Historian, Academic and Author
Tell us a little about coming to study at Swansea and your career following that.
A new chapter in my life opened in September 1964 when I travelled in a Crosville bus from Aberystwyth to Swansea to register as a rather innocent fresher at the University College of Wales, Swansea (as it was then known). Being the product of the working-class village of Penparcau, near Aberystwyth, I wanted to study history, especially the history of Wales, at the feet of Professor Glanmor Williams and the brilliant group of historians appointed by him. It was an exciting eye-opener for me and I graduated in history three years later. According to my parents, my grandmother was still clapping her hands long after I left the Brangwyn stage!
I went on to study for a doctorate, working under the direction of Glanmor Williams on literature and religion between the Reformation and Methodism. I remember one unfortunate incident at the Glamorgan Record Office in Cardiff, when I opened a cupboard that was full of dusty and tattered old Welsh books, and they all fell to the floor. I had to pick them all up myself! Then, completely unexpectedly, Glanmor Williams told me that the position of lecturer through the medium of Welsh in the Department of Welsh History in Aberystwyth was being advertised and that I should apply for it. I was reluctant to send an application but was persuaded to do it. I was appointed and I was, in turn, lecturer, senior lecturer, reader, teacher and head of department over the following twenty-five years. Don't tell anyone, but one of my students in 1969 was King Charles III, a sobering experience for a staunch republican like me! In 1993, I was appointed Director of the University of Wales Center for Advanced Welsh and Celtic Studies, a unique research institution in Aberystwyth where I had the opportunity to lead exciting research projects such as the Social History of the Welsh Language, the Visual Culture of Wales and the Romanticism of Iolo Morganwg. And there I was until I retired in early 2008.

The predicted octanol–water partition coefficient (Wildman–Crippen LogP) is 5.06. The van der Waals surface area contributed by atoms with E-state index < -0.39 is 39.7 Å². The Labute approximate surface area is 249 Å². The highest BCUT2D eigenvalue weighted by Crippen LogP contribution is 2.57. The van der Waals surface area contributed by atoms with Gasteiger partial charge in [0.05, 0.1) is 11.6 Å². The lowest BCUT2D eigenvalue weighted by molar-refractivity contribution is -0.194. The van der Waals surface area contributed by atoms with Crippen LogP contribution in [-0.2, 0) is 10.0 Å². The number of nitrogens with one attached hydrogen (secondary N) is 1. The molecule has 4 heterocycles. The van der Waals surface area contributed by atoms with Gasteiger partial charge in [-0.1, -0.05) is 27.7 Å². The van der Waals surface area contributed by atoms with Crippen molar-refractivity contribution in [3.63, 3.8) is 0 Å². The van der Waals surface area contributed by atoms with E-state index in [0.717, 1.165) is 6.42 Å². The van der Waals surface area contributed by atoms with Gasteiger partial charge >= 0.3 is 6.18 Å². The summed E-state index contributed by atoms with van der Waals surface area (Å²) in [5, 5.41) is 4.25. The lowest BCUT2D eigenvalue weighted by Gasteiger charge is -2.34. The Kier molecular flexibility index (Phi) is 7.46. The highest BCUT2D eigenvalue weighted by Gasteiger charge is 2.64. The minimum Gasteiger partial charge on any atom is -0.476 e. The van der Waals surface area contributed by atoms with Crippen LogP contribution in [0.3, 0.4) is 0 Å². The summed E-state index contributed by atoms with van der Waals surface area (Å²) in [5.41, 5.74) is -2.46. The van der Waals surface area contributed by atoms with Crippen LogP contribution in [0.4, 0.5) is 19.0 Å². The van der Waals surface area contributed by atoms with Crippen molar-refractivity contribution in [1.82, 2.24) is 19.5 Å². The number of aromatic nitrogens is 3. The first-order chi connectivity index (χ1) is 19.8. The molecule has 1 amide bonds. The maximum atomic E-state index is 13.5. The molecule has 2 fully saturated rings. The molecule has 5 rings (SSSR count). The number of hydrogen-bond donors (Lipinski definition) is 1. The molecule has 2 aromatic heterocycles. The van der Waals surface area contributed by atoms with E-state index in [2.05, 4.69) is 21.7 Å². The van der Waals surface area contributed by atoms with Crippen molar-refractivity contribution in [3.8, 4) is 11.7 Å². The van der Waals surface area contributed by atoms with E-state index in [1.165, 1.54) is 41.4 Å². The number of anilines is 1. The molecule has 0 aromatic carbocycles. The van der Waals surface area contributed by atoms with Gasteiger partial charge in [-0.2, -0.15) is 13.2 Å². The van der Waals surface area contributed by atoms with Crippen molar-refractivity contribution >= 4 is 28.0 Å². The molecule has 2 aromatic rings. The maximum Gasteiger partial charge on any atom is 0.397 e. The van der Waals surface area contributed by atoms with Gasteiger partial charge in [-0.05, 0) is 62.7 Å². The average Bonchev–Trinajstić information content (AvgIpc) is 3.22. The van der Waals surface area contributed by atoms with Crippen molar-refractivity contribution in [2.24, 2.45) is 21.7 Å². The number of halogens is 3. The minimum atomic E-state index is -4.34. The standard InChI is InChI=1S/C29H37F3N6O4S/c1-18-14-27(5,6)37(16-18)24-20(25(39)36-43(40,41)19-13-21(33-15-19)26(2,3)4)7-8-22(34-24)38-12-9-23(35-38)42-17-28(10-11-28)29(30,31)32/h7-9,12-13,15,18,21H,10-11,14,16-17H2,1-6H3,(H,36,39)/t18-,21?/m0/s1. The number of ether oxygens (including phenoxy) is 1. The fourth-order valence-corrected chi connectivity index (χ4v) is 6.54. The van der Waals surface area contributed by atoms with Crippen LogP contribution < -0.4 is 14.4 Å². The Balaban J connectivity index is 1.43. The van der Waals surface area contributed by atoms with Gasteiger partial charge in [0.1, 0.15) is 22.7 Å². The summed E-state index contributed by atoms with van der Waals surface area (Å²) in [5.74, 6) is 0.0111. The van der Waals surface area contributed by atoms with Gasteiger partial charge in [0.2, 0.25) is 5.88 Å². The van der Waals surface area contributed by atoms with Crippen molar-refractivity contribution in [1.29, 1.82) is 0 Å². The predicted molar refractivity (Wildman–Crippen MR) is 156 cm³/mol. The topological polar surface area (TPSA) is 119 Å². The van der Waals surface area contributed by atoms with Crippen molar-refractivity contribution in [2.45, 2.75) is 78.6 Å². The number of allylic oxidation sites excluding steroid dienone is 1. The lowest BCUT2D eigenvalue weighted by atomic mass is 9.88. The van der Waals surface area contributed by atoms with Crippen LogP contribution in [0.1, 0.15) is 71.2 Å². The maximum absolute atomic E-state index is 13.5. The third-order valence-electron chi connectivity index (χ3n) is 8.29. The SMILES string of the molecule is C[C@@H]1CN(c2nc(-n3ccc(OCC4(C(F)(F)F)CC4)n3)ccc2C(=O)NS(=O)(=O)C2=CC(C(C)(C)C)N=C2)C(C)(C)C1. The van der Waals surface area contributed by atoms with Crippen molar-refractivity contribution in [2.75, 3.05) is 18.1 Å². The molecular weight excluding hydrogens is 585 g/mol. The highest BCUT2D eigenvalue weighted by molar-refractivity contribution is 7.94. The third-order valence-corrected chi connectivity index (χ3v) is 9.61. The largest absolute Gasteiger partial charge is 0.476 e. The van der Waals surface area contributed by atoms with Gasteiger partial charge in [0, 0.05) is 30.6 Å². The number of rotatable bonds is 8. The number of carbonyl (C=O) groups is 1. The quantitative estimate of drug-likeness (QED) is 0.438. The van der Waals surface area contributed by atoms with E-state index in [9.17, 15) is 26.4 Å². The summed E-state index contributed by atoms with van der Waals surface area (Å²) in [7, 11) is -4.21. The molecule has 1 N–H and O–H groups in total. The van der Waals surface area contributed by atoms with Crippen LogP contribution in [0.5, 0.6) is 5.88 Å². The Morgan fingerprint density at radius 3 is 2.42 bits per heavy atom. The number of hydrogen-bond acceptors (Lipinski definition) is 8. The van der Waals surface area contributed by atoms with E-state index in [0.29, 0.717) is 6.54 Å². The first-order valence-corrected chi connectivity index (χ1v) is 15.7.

Tell us a little about your time at the University and your favourite memories.
I was lucky enough to spend three years living in Clyne Castle and Gilbertson Hall, Blackpill, where there was a library and excellent food. We were expected to wear gowns at the dinner table and on the first night one of the older students asked where I was from. 'Aberystwyth', I said. 'Oh!', he said, 'my grandmother taught me never to trust anyone north of Brecon.' I realised then that I was among young boys who questioned everything and spoke their opinion bluntly. It was in Swansea that I learned about Karl Marx and Che Guevara! And by attending the GymGym (Welsh society) meetings I learned to sing Dafydd Iwan's exciting songs.
I gained a place in the college football team, and we would play on the Fairwood fields where the Swans practice today.
I particularly remember one Wednesday afternoon when we played against Swansea's second team. A talented and mischievous young Italian named Giorgio Chinaglia led Swansea's attackers. By playing every trick in the book and losing the ball in the process, it tested the patience of the manager, Trevor Morris. He got rid of the rascal, but Giorgio went on to win caps for Italy and play with Pele and Beckenbauer in the New York Cosmos team!
I was a student in Swansea during the 'Swinging Sixties' and groups like the Moody Blues, the Tremeloes and the Who would entertain us at Fulton House at the weekend. My favourites were Julie Driscoll and the Brian Auger Trinity. Listening to them perform 'Wheels on Fire' was a thrilling experience. You can still hear them on You-Tube!
Lest you think I had not much work ethic I should admit that I was a very diligent student. Unfortunately, I broke a bone in my elbow playing football during my degree year. I had no choice but to learn how to write with my left hand! And when the Aberfan disaster happened in October 1966 it was not possible for me to travel there with many of my friends in Clyne to try to save some of the victims.
What were your favourite things about Swansea when you were here?
- The red double decker buses that took you to interesting places like Limeslade and Cwmrhydyceirw!
- The Vetch football pitch where the incomparable Ivor Allchurch showed that football is a game for artists.
- The fantastic fish and chip cafe in Blackpill on the way to Mumbles.
- The spectacular old campus by the sea (not to mention the attractions of the new campus).
- The pitch at St Helen’s where I saw the best cricketers in the world shine, among them Majid Khan, Viv Richards, Wes Hall, Bobby Simpson and Don Shepherd.
What would you say to someone who is considering coming to study at Swansea University?
Based on my personal experiences, I would definitely encourage prospective students of all ages to choose Swansea as an ideal place to study and enjoy life. Two of my daughters have studied at Swansea and another is a member of staff at the University. Why not take advantage of the excellent provision and experiences that Swansea University has to offer?